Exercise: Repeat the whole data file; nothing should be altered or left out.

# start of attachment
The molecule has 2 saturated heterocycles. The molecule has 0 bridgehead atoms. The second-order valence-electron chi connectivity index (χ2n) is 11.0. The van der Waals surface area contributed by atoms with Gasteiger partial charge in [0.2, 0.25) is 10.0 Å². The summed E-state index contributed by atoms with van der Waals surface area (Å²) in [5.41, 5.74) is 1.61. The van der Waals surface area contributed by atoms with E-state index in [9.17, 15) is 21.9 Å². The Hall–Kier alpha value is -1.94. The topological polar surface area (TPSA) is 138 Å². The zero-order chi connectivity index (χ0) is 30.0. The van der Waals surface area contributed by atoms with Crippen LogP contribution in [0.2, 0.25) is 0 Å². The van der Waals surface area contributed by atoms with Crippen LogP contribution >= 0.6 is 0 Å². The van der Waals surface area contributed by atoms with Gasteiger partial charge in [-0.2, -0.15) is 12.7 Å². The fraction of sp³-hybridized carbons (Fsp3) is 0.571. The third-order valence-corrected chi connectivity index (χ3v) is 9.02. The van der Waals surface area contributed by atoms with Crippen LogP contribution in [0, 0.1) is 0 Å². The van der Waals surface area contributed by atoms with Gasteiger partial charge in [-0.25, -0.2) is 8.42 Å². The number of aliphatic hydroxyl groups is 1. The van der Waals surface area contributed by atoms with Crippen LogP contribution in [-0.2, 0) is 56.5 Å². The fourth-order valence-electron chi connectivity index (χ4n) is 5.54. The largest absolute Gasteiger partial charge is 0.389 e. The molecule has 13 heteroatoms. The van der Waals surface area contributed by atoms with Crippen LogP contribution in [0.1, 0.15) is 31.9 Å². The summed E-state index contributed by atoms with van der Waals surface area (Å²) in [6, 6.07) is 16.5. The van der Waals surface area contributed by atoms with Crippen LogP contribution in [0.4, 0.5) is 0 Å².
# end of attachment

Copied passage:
The molecule has 2 saturated heterocycles. The molecule has 0 bridgehead atoms. The second-order valence-electron chi connectivity index (χ2n) is 11.0. The van der Waals surface area contributed by atoms with Gasteiger partial charge in [0.2, 0.25) is 10.0 Å². The summed E-state index contributed by atoms with van der Waals surface area (Å²) in [5.41, 5.74) is 1.61. The van der Waals surface area contributed by atoms with E-state index in [9.17, 15) is 21.9 Å². The Hall–Kier alpha value is -1.94. The topological polar surface area (TPSA) is 138 Å². The zero-order chi connectivity index (χ0) is 30.0. The van der Waals surface area contributed by atoms with Crippen LogP contribution in [0.2, 0.25) is 0 Å². The van der Waals surface area contributed by atoms with Crippen LogP contribution >= 0.6 is 0 Å². The van der Waals surface area contributed by atoms with Gasteiger partial charge in [-0.2, -0.15) is 12.7 Å². The fraction of sp³-hybridized carbons (Fsp3) is 0.571. The third-order valence-corrected chi connectivity index (χ3v) is 9.02. The van der Waals surface area contributed by atoms with Crippen LogP contribution in [0, 0.1) is 0 Å². The van der Waals surface area contributed by atoms with Gasteiger partial charge in [-0.25, -0.2) is 8.42 Å². The number of aliphatic hydroxyl groups is 1. The van der Waals surface area contributed by atoms with Crippen LogP contribution in [-0.2, 0) is 56.5 Å². The fourth-order valence-electron chi connectivity index (χ4n) is 5.54. The largest absolute Gasteiger partial charge is 0.389 e. The molecule has 13 heteroatoms. The van der Waals surface area contributed by atoms with Crippen LogP contribution in [0.1, 0.15) is 31.9 Å². The summed E-state index contributed by atoms with van der Waals surface area (Å²) in [6, 6.07) is 16.5. The van der Waals surface area contributed by atoms with Crippen LogP contribution in [0.4, 0.5) is 0 Å².